The Sound of Music
Music plays a big role in my life.
My home stereo and car radio blast my favorite CDs or iTunes playlists virtually around the clock: when I wake up, on my way to work, at work, on the way home, and when I go to sleep.
I have a hard time imagining life without music. And I don’t like what I see when I actually DO imagine it. In the words of Autograph, the “Turn Up the Radio” one-hit wonder: “The only time I turn it down / Is when I’m sleepin' it off.”
But even my near obsession pales in comparison to some the wise-asses in Scotland, who have literally taken their love of song to new heights.
According to USA Today online, authorities last month discovered a nearly intact piano on top of Britain’s tallest peak, Ben Nevis. Best they can tell, some climbers scaled the 4,000-foot peak with the piano and left the unbroken cast iron frame and functioning strings behind.
Mystery solved, if you’re looking for the “easy” answer. But perhaps, just perhaps, the culprits are NOT mountain climbers with a love of the ivories and good exercise.
I have another theory. What if a race of super-beings, some musical geniuses from another planet, use tricks like pianos on mountains to lead us to a new level of auditory consciousness?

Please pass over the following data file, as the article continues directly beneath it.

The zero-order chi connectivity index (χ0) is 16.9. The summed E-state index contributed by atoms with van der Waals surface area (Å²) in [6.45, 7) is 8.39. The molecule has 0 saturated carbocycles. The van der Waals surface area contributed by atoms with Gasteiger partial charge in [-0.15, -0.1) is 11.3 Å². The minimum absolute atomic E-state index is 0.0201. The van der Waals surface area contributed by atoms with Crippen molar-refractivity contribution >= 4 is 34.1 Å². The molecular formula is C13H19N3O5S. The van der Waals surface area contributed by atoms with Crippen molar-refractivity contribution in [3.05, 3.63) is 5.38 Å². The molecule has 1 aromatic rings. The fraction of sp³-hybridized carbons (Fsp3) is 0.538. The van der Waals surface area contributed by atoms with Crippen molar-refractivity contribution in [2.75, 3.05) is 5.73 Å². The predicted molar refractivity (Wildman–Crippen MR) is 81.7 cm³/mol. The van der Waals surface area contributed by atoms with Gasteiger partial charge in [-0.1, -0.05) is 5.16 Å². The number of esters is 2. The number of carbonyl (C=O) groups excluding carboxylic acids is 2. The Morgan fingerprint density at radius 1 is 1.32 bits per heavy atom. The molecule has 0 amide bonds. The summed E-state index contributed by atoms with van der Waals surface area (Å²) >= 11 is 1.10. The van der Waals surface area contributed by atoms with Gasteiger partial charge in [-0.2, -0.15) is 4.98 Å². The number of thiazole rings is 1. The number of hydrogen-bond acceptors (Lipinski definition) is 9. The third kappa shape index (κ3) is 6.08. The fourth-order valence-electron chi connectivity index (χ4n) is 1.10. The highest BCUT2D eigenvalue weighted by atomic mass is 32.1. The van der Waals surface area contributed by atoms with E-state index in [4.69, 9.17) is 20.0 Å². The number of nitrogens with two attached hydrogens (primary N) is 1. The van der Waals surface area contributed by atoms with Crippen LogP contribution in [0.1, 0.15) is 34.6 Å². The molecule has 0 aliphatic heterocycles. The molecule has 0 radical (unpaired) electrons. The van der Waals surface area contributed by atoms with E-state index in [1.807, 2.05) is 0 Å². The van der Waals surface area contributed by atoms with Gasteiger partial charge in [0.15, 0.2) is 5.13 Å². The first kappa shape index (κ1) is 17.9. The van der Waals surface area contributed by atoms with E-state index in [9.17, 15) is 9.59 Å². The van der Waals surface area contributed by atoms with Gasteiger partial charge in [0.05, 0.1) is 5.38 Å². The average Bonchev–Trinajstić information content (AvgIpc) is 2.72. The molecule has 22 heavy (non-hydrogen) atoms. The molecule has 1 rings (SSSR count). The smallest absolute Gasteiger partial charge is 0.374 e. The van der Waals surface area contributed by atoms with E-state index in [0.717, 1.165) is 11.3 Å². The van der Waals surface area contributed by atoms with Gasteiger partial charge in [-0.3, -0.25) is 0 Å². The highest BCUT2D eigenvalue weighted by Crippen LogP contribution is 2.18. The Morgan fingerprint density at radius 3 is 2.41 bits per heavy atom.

Picture the musical version of the mysterious obelisks in the book/film 2001: A Space Odyssey. Instruments are so limited in studios, concert halls, and homes … is it so hard to believe that some rockin’ E.T.’s are paving the way to the next big thing in melody and harmony?
I’m starting to convince myself that this theory has some merit.
I think they’ve done this all along. Throughout history, aliens have probably lent helping hands to chosen artists to advance the musical evolution of our species.
I have the facts to back this up, people.
Led Zeppelin, of course, made that trek to the Himalayas, receiving musical revelation from the stars on a wind-swept peak … leading to “Kashmir.”
It’s clear that extraterrestrials descended from the skies to deliver a drum kit to Phil Collins, inspiring his classic tune “In the Air Tonight.”
Naysayers can no longer deny that the Beatles found a hidden alien underwater craft in the Mariana Trench during a side trip from their Japanese tour in the mid-60s. How else could these four Liverpudlians come up with something as ridiculous as “Yellow Submarine?”
And it’s a little known fact that Eddie Van Halen has frequently received aid from The Others.
He found a carefully placed electric guitar atop Italy’s lava-spurting Mt. Etna in the mid-1970s; the other-worldly object prompted him to play the “Eruption” solo on Van Halen I. Not to mention those smokin’ techniques that aliens passed to him during his vacation to Central America’s famous canal zone.
You know, the one in Panama.